Summary: This sermon analyzes how we can handle our doubts.

Jack was out jogging one day and as he passed a cliff, he got too close and fell. Grabbing hold of a branch, he was stranded. No way up and certainly no way down. He began to scream, “Hello up there can anyone hear me.” He yelled for hours and was about to give up when he heard a voice.

“Jack, Can you hear me?”

“Yes, Yes, I can hear you I’m down here.”

“I can see you, Jack, are you alright?”

“Yes, but...who are you and where are you?”

“I am the Lord Jack, I am everywhere.”

“The Lord? You mean God?”

“That’s me.”

“God, help me, I promise that if you get me down from here, I’ll stop sinning. I’ll be a really good person and serve you for the rest of my life.”

“Easy on the promises, Jack. First let’s get you down, then we can discuss those.”

“I’ll do anything, Lord, just tell me what to do, okay?”

“Okay, let go of the branch.”


“I said, let go of the branch.”

“Let get of the branch? But I will fall.”

“Just trust me, let go.”

Jack paused as he pondered this and then yelled “Hello, Hello, is there anybody else up there?”

Doubts! They make us wonder if God is there. They make us wonder if He hears us. They make us wonder if we can trust him.

Last week I taught on doubts. We discovered from examining the life of John the Baptist that he had a crisis of faith that led to doubt. We found that doubt flourishes in isolation, which should lead us to confront Jesus with our doubts. In doing so, we give the Holy Spirit the opportunity to restore and strengthen our faith.

We came to the conclusion that doubt is not the opposite of faith but rather the opportunity of faith. Unbelief is the opposite of faith and leads to isolation and rejection of God.

Our final statement on the matter was “Let doubt be an exercise to strengthen your faith and not an excuse to lose it.”

Today I will discuss how we can get a handle our doubts. We will look at an Old Testament story that takes place in Israel. The Israelites did evil in the sight of the Lord so He handed them over to be conquered by the Midianites. They were raiding their crops and taking all their livestock. The land was stripped bare and the Israelites were starving at the hands of the Midianites.

Therefore, the nation of Israel did what we all do when we find ourselves in a crisis that we created. They began to cry out to God. God sent a prophet to remind the of all the good things He had done for them and how they had rejected him. However, He was going to rescue them because of his promises to them. So our story begins.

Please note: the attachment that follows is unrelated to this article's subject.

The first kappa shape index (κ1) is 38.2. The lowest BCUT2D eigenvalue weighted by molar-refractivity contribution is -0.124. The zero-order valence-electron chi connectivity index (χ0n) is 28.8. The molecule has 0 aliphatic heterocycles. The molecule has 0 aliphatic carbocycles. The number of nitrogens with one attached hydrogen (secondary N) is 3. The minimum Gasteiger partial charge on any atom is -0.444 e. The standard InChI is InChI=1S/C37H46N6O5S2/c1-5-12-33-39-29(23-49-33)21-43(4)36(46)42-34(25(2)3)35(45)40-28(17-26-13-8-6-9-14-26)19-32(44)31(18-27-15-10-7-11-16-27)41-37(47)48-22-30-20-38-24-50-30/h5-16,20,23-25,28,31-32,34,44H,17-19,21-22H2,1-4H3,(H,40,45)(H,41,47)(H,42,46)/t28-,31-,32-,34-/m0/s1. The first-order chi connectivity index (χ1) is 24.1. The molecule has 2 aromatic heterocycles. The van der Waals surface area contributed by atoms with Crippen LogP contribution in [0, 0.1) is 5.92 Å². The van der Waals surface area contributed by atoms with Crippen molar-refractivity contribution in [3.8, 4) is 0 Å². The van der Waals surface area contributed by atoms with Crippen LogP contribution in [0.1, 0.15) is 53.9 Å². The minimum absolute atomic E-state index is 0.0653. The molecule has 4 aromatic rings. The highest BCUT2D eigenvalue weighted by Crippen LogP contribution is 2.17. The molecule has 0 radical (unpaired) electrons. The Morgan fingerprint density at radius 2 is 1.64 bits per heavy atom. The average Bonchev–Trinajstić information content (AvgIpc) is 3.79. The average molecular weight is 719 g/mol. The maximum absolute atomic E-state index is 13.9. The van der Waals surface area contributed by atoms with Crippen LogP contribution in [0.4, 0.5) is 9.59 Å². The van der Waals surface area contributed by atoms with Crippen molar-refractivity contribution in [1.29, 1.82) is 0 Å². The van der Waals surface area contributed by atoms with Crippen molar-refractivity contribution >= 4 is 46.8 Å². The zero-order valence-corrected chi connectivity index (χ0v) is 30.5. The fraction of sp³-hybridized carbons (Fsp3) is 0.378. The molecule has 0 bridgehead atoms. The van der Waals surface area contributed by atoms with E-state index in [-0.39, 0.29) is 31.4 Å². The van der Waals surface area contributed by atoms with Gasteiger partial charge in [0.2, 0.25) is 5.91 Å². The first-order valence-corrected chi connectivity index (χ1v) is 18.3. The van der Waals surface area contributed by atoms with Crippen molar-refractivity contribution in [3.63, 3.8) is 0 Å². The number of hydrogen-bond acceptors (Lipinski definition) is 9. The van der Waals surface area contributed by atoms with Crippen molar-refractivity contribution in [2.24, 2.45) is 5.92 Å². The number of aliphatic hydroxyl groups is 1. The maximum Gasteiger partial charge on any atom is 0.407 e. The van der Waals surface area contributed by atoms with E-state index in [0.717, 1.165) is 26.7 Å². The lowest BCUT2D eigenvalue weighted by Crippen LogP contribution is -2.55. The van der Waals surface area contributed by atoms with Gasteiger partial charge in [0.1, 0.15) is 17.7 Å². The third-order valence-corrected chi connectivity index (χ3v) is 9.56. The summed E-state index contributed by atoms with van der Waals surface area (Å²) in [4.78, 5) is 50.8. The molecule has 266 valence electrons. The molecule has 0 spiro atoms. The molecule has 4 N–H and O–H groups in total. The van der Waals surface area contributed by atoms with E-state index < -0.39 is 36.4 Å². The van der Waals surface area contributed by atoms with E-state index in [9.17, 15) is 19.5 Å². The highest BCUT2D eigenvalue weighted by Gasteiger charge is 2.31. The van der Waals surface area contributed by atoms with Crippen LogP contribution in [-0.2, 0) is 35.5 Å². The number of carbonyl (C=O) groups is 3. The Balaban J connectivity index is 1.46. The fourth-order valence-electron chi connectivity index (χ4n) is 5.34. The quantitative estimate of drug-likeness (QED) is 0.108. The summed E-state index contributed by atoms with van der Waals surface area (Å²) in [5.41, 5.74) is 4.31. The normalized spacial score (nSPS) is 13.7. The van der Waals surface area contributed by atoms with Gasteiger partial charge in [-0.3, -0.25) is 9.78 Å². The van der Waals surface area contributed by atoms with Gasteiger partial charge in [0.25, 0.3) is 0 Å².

Judges 6:11-12 “Then the angel of the Lord came and sat beneath the great tree at Ophrah, which belonged to Joash of the clan of Abiezer. Gideon son of Joash was threshing wheat at the bottom of a winepress to hide the grain from the Midianites. The angel of the Lord appeared to him and said, “Mighty hero, the Lord is with you!”

Our hero is Gideon. When the Lord finds him, he is in the bottom of a winepress, trying to thresh wheat while hiding. Two things we need to know here. The winepress was empty of grapes. Remember the land had been ravaged. So the winepress has become nothing more than a pit.

Secondly, you can’t successfully thresh wheat in a pit. Ordinarily wheat is threshed at the top of a hill. The worker takes his pitchfork and tosses the wheat up in the air allowing the wind to blow the chaff away. However, in a dark, damp underground winepress, there is no breeze to blow the chaff away. Gideon didn’t want to be seen on the top of the hill, so he was in a musty old winepress with sticky floors.

So this special messenger from God is sitting under a tree looking down upon Gideon who is hiding and thrashing about. And he says “Hello, mighty hero.”

Now at this point Gideon is acting like anything but a hero. But God looks beyond his cowardice and foolishness but instead sees his heart. God knows what Gideon is capable of although Gideon does not know. God knows what we are capable of although we do not know. The reason is He looks at our heart and not our actions.

So let’s take note of Gideon’s reaction.

Judges 6:13 “Sir,” Gideon replied, “if the Lord is with us, why has all this happened to us? And where are all the miracles our ancestors told us about? Didn’t they say, ‘The Lord brought us up out of Egypt’? But now the Lord has abandoned us and handed us over to the Midianites.”

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